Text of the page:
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    In 1961 Landauer pointed out that resetting a binary memory requires a minimum energy of $k_{B}T \ln(2)$ where $k_{B}$ is the Boltzmann constant and $T$ the absolute temperature of the memory device. Any memory however, is doomed to loose its content as time proceeds if no action is taken. In order to avoid memory loss, a refresh procedure is periodically performed with time interval $t_R$. In this paper we show that it does exist a fundamental bound to the minimum energy required to preserve one bit of information for a time $\bar{t}$, with probability of error less than $P_E$, and that this energy is a monotonically decreasing function of $t_R$. Two main conclusions are drawn: the good news is that, in principle, the cost of remembering can be arbitrarily reduced if the refresh procedure is performed often enough. The bad news is that no memory can be preserved forever, no matter how much energy is invested.
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    We prove that conformal curved spacetime can be encoded into the initial wave function and that curved propagation can be simulated on a two-dimensional regular lattice with a finite set of homogeneous unitary operators. We generalize recent results shown in [1], where the author transforms flat-spacetime in curved static spacetime via non-unitary rotations. In particular, encoding the metric in the initial quantum state via unitary local rotations, can naturally be useful for quantum simulators due to the efficiency and simplicity of the implementation scheme. We validate our model proving that the continuous limit converges to the Dirac Eq. in curved spacetime.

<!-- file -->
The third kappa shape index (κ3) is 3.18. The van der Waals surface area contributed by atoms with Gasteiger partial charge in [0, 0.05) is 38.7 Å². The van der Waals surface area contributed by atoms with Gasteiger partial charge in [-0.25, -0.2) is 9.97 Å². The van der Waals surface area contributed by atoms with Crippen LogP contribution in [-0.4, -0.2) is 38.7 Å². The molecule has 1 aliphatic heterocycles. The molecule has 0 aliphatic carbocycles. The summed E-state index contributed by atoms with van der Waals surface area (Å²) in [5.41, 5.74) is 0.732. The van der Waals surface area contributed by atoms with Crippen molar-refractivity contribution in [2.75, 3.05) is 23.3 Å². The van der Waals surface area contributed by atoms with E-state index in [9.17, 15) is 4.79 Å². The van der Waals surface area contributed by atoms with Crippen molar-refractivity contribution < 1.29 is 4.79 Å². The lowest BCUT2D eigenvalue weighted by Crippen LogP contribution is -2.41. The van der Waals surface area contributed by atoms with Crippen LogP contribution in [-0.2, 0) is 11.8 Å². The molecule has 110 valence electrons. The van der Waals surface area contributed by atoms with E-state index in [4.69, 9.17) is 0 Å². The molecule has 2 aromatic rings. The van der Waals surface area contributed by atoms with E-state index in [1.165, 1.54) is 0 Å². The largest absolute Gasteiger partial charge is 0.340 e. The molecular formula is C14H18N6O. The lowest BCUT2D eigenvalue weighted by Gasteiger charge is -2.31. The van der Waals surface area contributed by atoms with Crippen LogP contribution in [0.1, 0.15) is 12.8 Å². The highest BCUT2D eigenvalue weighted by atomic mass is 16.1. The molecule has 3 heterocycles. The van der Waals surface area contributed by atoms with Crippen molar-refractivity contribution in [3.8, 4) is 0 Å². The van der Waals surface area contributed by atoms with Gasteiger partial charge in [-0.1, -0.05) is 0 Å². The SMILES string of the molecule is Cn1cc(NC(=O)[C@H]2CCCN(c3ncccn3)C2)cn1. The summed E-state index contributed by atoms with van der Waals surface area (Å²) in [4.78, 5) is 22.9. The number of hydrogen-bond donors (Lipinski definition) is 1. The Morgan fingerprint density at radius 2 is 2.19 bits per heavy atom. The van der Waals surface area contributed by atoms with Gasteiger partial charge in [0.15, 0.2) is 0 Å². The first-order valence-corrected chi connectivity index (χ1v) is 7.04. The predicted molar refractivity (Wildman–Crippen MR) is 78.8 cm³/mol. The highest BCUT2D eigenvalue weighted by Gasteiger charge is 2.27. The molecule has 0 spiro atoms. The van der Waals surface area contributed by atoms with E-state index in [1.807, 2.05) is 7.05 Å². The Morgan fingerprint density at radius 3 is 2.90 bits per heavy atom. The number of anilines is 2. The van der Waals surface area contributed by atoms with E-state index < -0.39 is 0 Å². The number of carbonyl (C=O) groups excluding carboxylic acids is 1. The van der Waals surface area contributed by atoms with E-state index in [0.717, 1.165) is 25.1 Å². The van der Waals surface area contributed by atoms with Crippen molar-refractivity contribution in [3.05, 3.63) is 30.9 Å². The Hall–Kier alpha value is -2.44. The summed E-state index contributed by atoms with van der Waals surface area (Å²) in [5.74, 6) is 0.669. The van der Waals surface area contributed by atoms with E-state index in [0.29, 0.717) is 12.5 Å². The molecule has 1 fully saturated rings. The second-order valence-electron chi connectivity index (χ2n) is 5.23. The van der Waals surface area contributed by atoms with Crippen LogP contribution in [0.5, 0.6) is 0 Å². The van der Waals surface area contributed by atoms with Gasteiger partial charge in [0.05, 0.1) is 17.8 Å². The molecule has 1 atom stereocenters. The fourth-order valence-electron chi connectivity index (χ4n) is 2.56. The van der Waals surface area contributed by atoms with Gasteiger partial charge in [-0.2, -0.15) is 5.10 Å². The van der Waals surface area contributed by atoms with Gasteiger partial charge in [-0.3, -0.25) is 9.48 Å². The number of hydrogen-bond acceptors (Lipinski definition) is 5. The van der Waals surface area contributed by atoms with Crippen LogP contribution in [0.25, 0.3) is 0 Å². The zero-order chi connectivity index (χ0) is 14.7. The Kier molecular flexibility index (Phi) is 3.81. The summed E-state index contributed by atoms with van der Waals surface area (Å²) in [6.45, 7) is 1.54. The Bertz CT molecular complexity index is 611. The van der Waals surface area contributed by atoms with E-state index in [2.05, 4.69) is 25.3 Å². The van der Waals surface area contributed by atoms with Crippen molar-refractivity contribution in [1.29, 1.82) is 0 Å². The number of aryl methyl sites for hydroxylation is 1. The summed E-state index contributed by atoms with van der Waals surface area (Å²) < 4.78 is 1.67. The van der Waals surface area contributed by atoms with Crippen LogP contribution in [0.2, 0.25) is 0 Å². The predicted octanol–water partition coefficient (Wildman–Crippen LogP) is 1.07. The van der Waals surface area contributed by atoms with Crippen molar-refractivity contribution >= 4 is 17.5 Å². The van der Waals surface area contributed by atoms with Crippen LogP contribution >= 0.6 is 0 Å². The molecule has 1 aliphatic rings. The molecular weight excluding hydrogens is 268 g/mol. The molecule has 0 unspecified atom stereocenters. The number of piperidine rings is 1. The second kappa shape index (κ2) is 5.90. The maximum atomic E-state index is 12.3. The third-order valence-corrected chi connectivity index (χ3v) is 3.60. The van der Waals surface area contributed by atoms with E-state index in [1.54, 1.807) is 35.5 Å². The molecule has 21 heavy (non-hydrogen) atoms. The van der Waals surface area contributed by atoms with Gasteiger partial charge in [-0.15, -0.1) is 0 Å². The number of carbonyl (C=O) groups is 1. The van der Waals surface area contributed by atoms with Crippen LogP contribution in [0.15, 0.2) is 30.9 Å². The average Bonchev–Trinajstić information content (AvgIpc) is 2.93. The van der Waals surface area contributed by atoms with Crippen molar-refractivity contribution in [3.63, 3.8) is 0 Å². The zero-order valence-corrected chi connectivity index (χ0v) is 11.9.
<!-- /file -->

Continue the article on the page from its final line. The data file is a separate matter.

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    Planck's law for black-body radiation marks the origin of quantum theory and is discussed in all introductory (or advanced) courses on this subject. However, the question whether Planck really implied quantisation is debated among historians of physics. We present a simplified account of this debate which also sheds light on the issue of indistinguishability and Einstein's light quantum hypothesis. We suggest that the teaching of quantum mechanics could benefit from including this material beyond the question of historical accuracy.
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    We consider the problem of efficient exploration in finite horizon MDPs.We show that an optimistic modification to model-based value iteration, can achieve a regret bound $\tilde{O}( \sqrt{HSAT} + H^2S^2A+H\sqrt{T})$ where $H$ is the time horizon, $S$ the number of states, $A$ the number of actions and $T$ the time elapsed. This result improves over the best previous known bound $\tilde{O}(HS \sqrt{AT})$ achieved by the UCRL2 algorithm.The key significance of our new results is that when $T\geq H^3S^3A$ and $SA\geq H$, it leads to a regret of $\tilde{O}(\sqrt{HSAT})$ that matches the established lower bounds of $\Omega(\sqrt{HSAT})$ up to a logarithmic factor. Our analysis contain two key insights. We use careful application of concentration inequalities to the optimal value function as a whole, rather than to the transitions probabilities (to improve scaling in $S$), and we use "exploration bonuses" based on Bernstein's inequality, together with using a recursive -Bellman-type- Law of Total Variance (to improve scaling in $H$).